Technological initiatives such as a universal taxicab e-hail app could potentially be used to carve out retail niches. For example, taxicabs using a universal e-hail application in a particular jurisdiction could be focused to provide service in underserved portions of the market. At the same time, TNCs and surge pricing are dominating peak hours and high-end customers.

This could lead to the refocusing of taxicabs to serve specific niche areas in addition to the broader general consumer market and potentially lead to the creation of new consumer bases. This includes the receipt of public paratransit subsidies to use wheelchair accessible taxicabs, on demand, to deliver app-based service to passengers with disabilities.

It remains to be seen how many of the jurisdictions discussed will move forward on the universal application issue. We are confident Montreal and the other jurisdictions discussed will be closely watched by other regulators in the United States, Canada and beyond.

1 Andrew Matera, an attorney with the law firm of Windels Marx Lane &amq; Mittendorf, LLP, assisted in the preparation of this article, as well as the report on universal apps. Also, special thanks go to the following staff from Windels Marx, for this partial pro bono or volunteer effort for the City of Montreal, as well as for regulators everywhere who can learn from the analysis and recommendations of this comprehensive report: Sharon Klein, Salma Mallah and Jason Mischel.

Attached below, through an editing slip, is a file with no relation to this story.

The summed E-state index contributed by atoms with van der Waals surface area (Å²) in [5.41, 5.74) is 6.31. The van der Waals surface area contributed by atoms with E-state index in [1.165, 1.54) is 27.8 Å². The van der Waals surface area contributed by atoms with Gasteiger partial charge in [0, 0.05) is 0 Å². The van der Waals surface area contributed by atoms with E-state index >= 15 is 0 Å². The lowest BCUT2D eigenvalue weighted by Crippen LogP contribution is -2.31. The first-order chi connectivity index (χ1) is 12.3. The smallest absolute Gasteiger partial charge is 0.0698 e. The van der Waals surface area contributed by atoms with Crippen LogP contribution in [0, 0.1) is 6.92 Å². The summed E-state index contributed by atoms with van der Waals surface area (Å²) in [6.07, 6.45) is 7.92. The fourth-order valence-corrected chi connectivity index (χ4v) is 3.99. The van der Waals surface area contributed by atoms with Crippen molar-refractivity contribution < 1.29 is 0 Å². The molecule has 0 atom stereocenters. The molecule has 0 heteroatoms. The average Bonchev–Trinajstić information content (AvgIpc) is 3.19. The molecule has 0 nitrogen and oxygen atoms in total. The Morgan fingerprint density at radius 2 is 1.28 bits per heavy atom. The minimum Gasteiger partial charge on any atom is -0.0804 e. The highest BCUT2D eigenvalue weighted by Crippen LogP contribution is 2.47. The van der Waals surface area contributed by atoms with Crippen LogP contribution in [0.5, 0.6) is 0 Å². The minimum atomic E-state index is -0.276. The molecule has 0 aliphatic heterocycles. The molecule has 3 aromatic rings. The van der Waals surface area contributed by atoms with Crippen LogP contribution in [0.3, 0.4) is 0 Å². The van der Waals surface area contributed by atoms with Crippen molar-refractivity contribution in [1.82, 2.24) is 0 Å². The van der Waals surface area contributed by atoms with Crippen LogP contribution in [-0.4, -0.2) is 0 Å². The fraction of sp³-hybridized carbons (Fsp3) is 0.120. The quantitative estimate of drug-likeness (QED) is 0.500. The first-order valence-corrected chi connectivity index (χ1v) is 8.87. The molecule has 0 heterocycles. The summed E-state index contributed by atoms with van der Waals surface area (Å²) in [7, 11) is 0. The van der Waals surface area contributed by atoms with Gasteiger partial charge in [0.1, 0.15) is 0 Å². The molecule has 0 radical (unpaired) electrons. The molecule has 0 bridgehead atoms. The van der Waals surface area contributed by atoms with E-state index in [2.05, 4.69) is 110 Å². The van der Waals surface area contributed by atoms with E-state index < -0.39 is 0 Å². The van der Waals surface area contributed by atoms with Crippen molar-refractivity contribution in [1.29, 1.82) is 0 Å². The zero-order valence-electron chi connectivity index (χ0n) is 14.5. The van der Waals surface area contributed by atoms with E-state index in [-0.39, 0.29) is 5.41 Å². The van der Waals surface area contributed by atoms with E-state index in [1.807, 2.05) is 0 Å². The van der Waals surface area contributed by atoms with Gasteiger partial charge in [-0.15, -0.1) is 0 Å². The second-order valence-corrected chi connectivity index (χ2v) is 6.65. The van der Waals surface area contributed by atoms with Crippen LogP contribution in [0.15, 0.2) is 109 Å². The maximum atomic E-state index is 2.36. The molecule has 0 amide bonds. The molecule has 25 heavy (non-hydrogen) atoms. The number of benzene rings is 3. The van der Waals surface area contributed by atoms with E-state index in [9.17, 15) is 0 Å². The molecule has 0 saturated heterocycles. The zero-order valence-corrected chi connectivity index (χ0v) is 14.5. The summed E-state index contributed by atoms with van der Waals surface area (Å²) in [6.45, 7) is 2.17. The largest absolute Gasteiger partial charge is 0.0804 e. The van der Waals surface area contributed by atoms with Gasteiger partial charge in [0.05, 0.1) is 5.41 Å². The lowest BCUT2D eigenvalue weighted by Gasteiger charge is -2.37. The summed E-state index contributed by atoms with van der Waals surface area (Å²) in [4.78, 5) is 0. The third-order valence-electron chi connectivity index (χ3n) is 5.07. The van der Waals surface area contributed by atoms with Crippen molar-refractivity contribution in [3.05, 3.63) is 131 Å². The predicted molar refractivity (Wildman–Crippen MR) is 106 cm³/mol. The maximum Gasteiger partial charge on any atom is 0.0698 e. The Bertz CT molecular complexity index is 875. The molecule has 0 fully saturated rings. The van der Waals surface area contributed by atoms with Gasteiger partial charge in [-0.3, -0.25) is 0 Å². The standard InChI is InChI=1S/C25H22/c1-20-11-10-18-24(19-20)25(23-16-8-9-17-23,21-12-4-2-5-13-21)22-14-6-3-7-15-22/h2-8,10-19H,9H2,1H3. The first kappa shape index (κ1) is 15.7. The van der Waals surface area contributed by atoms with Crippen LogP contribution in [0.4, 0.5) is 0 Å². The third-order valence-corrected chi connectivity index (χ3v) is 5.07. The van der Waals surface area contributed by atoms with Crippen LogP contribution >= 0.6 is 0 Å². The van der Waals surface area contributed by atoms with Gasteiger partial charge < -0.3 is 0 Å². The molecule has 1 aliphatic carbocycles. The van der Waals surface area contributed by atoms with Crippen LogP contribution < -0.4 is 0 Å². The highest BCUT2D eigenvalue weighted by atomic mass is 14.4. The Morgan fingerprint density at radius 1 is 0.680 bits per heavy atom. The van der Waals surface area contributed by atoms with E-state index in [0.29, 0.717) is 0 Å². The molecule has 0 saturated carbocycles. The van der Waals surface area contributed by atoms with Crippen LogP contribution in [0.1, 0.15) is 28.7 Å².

2 While the definition of a "universal taxi app" is an evolving concept, and it is not yet capable of a precise 'term-of-art' definition, for the purpose of our report, reference to a "universal app" is defined as: "a public and/or private sector technology solution to allow for multiple or all taxicabs (and possibly other for-hire vehicle sub-modes or services), to be placed on one or more smartphone applications (for one or more government branded or private apps), to consolidate dispatch functions to allow for a more efficient delivery of the nearest taxicab or for-hire vehicle to consumers, with the goal of encouraging competition, consumer choice, safety and to allow for the collection, use and analysis of data, development of open data and cross-dispatching integrated platforms, and credit/debit card processing, with the overriding goal of leveling the playing field as an alternative to TNC market dominance." This definition is based upon an all-encompassing review of the various regulatory approaches included in the report, with its language evolving over time as various projects reach fruition and are further analyzed as to their levels of success.

3 At this nascent stage, it is too early to identify best or accepted regulatory practices that should be ubiquitously applied; and the approach chosen for Montreal does not, in any way, support or favor any other jurisdictions, or result in any tacit or overt opinion that the approaches of other cities are not appropriate.